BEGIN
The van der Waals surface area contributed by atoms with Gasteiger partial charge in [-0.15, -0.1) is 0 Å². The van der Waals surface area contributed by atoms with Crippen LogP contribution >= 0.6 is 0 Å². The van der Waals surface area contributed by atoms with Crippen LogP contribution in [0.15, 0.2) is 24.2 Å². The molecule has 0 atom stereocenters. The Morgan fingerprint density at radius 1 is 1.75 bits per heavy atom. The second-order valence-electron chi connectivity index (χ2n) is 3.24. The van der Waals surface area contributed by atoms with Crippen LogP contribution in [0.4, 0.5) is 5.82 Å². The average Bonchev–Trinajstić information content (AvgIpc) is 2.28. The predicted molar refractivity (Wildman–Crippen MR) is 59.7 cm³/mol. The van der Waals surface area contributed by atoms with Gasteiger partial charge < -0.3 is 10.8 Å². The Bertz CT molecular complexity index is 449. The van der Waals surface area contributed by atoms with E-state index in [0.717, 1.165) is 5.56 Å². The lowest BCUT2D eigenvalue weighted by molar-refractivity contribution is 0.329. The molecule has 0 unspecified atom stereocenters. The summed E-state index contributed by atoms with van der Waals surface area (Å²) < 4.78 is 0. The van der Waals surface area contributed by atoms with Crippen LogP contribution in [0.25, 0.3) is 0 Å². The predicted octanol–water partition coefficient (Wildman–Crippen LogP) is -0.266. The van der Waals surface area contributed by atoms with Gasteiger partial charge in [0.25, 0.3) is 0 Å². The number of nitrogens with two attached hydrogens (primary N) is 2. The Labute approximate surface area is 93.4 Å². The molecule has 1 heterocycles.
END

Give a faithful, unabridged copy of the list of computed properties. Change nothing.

The van der Waals surface area contributed by atoms with Gasteiger partial charge in [-0.15, -0.1) is 0 Å². The van der Waals surface area contributed by atoms with Crippen LogP contribution >= 0.6 is 0 Å². The van der Waals surface area contributed by atoms with Crippen LogP contribution in [0.15, 0.2) is 24.2 Å². The molecule has 0 atom stereocenters. The Morgan fingerprint density at radius 1 is 1.75 bits per heavy atom. The second-order valence-electron chi connectivity index (χ2n) is 3.24. The van der Waals surface area contributed by atoms with Crippen LogP contribution in [0.4, 0.5) is 5.82 Å². The average Bonchev–Trinajstić information content (AvgIpc) is 2.28. The predicted molar refractivity (Wildman–Crippen MR) is 59.7 cm³/mol. The van der Waals surface area contributed by atoms with Gasteiger partial charge < -0.3 is 10.8 Å². The Bertz CT molecular complexity index is 449. The van der Waals surface area contributed by atoms with E-state index in [0.717, 1.165) is 5.56 Å². The lowest BCUT2D eigenvalue weighted by molar-refractivity contribution is 0.329. The molecule has 0 unspecified atom stereocenters. The summed E-state index contributed by atoms with van der Waals surface area (Å²) < 4.78 is 0. The van der Waals surface area contributed by atoms with Crippen LogP contribution in [0.25, 0.3) is 0 Å². The predicted octanol–water partition coefficient (Wildman–Crippen LogP) is -0.266. The van der Waals surface area contributed by atoms with Gasteiger partial charge in [0.25, 0.3) is 0 Å². The number of nitrogens with two attached hydrogens (primary N) is 2. The Labute approximate surface area is 93.4 Å². The molecule has 1 heterocycles.